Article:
“Humble” May Not Mean What You Think

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What do you believe it means to be humble? I’ve always believed “humble” means being modest and respectful to others without trying to impose one’s own world views and opinions on others. But, whereas it seems many people seem to think that to be humble means always being self-effacing or submissive, I don’t think that’s true.

I think to be truly humble means never shying away from admitting mistakes. It also means taking responsibility for the consequences of your actions. Humility means doing things for the right reasons and never just for the sake of your own accomplishment.

What Does “Humble” Mean?

Let’s take a look at a couple dictionary definitions of the word humble. First, we’ll define humble as an adjective and again as a verb. I gleaned these definitions from Oxford Dictionaries via Bing.

The first definition is “having or showing a modest or low estimate of one’s own importance.”

I don’t believe that humility means underestimating your importance in the world, because that’s how I read that definition. I think what it means is to understand how important every human being is. It’s also important to understand that every human being can do something incredibly important in helping other human beings realize their own importance.

Now, humble as a verb: “lower (someone) in dignity or importance.”

While I can see how a person may benefit in the long run from being humbled, it shouldn’t be in this exact way. I see how our world constantly “humbles” good people in this way all the time. No, humbling someone should be making haughty folks realize their own selfishness and self-aggrandizement so they can work on improving themselves. 

Most people, I find, really are less selfish and more absorbed in their concerns, such as paying their bills and staying alive and well. The truly humble, in the way I define humility, realize this and understand that everyone is important. But, no one human being is in reality any more important than another. Of course, in our celebrity driven culture, we often forget that.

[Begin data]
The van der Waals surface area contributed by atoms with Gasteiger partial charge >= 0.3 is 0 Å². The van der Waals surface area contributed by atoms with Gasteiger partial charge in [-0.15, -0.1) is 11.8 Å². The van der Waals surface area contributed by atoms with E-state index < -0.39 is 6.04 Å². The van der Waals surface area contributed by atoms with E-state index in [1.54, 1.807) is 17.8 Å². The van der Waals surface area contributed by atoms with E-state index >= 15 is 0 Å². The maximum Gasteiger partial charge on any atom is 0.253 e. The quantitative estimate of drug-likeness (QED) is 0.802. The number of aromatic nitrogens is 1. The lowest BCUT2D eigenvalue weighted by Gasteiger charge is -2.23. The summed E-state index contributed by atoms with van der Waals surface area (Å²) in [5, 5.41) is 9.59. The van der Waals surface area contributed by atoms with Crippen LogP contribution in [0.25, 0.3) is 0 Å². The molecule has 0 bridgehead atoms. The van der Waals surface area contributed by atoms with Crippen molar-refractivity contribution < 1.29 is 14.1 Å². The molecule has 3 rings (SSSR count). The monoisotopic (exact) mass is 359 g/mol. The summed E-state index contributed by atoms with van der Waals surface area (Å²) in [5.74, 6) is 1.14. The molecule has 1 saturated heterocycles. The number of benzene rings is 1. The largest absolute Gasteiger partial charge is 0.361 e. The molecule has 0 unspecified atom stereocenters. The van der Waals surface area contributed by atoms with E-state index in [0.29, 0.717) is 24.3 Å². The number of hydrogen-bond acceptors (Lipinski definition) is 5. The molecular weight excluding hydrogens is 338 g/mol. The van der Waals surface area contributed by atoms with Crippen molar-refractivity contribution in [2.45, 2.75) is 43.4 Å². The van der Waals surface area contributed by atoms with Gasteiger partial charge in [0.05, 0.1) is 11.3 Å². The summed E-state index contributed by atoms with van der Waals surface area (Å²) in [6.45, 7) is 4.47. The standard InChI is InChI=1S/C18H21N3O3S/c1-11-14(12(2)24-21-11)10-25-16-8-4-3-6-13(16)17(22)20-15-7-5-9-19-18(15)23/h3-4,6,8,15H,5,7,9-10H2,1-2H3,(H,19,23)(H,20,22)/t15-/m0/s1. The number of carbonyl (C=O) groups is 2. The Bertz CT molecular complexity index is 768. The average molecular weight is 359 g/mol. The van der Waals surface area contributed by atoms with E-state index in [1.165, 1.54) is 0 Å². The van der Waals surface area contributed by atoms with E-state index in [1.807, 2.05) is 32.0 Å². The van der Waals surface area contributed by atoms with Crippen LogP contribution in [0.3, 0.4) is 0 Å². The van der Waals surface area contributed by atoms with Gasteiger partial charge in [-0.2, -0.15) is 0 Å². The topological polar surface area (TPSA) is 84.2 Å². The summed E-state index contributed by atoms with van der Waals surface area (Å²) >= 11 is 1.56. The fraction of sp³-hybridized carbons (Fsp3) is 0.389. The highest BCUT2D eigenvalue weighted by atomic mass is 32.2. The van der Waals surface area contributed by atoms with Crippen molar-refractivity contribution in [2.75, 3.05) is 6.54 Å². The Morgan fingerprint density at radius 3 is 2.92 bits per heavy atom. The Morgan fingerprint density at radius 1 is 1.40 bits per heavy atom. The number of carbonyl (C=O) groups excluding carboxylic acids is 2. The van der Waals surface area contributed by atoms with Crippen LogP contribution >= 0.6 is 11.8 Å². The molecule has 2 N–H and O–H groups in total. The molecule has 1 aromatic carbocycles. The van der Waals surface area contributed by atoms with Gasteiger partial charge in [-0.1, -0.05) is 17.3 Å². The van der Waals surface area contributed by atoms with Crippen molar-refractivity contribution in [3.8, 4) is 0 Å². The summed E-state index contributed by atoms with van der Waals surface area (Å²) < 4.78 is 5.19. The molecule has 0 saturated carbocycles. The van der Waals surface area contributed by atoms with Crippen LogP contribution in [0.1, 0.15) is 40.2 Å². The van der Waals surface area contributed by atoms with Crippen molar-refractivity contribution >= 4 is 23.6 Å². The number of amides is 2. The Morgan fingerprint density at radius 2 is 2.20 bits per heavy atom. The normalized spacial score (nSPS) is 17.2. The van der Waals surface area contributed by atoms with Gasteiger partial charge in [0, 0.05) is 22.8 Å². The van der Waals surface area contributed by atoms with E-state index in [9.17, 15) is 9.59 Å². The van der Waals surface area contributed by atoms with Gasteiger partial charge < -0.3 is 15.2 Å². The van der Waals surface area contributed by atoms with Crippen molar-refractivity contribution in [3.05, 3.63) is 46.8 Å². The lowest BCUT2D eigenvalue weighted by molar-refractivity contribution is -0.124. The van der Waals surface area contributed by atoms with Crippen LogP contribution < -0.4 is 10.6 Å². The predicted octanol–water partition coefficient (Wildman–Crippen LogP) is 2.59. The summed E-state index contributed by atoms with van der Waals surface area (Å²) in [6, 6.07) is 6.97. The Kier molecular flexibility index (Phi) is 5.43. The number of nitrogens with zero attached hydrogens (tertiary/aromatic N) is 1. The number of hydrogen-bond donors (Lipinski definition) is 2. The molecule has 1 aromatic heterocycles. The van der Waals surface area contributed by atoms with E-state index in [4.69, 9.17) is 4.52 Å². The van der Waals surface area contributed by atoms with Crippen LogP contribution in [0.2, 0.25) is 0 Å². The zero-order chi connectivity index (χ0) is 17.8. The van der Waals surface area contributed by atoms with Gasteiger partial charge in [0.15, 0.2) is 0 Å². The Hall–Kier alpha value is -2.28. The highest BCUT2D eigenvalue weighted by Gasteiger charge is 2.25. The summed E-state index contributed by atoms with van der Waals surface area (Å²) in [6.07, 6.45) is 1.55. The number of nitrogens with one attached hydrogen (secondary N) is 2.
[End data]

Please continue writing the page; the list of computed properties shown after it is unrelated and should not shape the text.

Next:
If you want to see people to be humbled, take celebrities’ money and status away. Then, you’ll find the truly humble among them. Now, of course, there are many good celebrities who do good things with their fame and fortune. But, that doesn’t make them any better than any of the rest of us and they can be humbled just as anyone else can. For some reason, even when celebrities commit atrocious acts that would put most of us in jail (sometimes for life) or at least in social isolation, they bounce right back.

Meanwhile, the humble ones who continue to have life continue to “humble” them by the Oxford verb definition keep chugging through with zero recognition. Often, they are barely scraping by to keep their kids fed and a roof over their head. These are the truly humble people. They are those who are simply grateful for what they have and are generous enough to give of themselves even when they have so little. Those are incredibly beautiful people.

Most of you reading this are likely fair-minded and yourself struggling in various ways with finances, relationships and other things. Believe me that it’s actually useful to realize that there are about millions of other people in the same spot as you right now. That is a humbling thought, but a good sort of humbling. It means that you aren’t alone. No one’s more important than anyone else, and it takes true understanding of that point which makes one actually humble. So I would throw out those Oxford definitions and replace it with this:

One who is modest and respectful to others without trying to impose one’s own world views and opinions on others; one who may use self-effacing humor but without ever being submissive to the point that one loses one’s self; and finally, one who is simply grateful for what he or she has and is generous enough to give of one’s self even when he or she has so little.”

That’s a rather long definition, but that’s the one I’m sticking by. Humility, in that form, is truly beautiful. It’s a lot easier to be humble that you may have thought. But this doesn’t mean you can’t be confident in your own abilities and be proud of your accomplishments. As long as you realize that you can always accomplish more by helping others than you could ever do simply for yourself, you’ll realize what it means to be truly humble. 

~ Amelia <3

Amelia Desertsong is a former content marketing specialist turned essayist and creative nonfiction author. She writes articles on many niche hobbies and obscure curiosities, pretty much whatever tickles her fancy.
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